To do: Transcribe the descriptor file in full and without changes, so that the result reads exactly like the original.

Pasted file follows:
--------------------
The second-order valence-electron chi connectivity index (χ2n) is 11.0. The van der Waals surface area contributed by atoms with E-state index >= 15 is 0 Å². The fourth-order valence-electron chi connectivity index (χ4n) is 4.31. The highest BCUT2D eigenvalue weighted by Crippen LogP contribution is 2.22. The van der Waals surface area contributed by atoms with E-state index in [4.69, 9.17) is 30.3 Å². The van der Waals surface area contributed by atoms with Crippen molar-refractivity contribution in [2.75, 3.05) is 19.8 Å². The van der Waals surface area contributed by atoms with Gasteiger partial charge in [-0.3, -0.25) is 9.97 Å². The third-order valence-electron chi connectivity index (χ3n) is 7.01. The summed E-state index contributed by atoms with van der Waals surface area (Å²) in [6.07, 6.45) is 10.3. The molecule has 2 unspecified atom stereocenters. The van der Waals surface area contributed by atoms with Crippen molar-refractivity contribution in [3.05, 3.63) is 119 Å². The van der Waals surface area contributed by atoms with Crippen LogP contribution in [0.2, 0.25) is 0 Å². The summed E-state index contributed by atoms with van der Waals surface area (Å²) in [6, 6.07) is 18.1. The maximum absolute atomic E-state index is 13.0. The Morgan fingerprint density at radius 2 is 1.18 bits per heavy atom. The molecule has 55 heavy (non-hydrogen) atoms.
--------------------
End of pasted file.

The second-order valence-electron chi connectivity index (χ2n) is 11.0. The van der Waals surface area contributed by atoms with E-state index >= 15 is 0 Å². The fourth-order valence-electron chi connectivity index (χ4n) is 4.31. The highest BCUT2D eigenvalue weighted by Crippen LogP contribution is 2.22. The van der Waals surface area contributed by atoms with E-state index in [4.69, 9.17) is 30.3 Å². The van der Waals surface area contributed by atoms with Crippen molar-refractivity contribution in [2.75, 3.05) is 19.8 Å². The van der Waals surface area contributed by atoms with Gasteiger partial charge in [-0.3, -0.25) is 9.97 Å². The third-order valence-electron chi connectivity index (χ3n) is 7.01. The summed E-state index contributed by atoms with van der Waals surface area (Å²) in [6.07, 6.45) is 10.3. The molecule has 2 unspecified atom stereocenters. The van der Waals surface area contributed by atoms with Crippen molar-refractivity contribution in [3.05, 3.63) is 119 Å². The van der Waals surface area contributed by atoms with Crippen LogP contribution in [0.2, 0.25) is 0 Å². The summed E-state index contributed by atoms with van der Waals surface area (Å²) in [6, 6.07) is 18.1. The maximum absolute atomic E-state index is 13.0. The Morgan fingerprint density at radius 2 is 1.18 bits per heavy atom. The molecule has 55 heavy (non-hydrogen) atoms.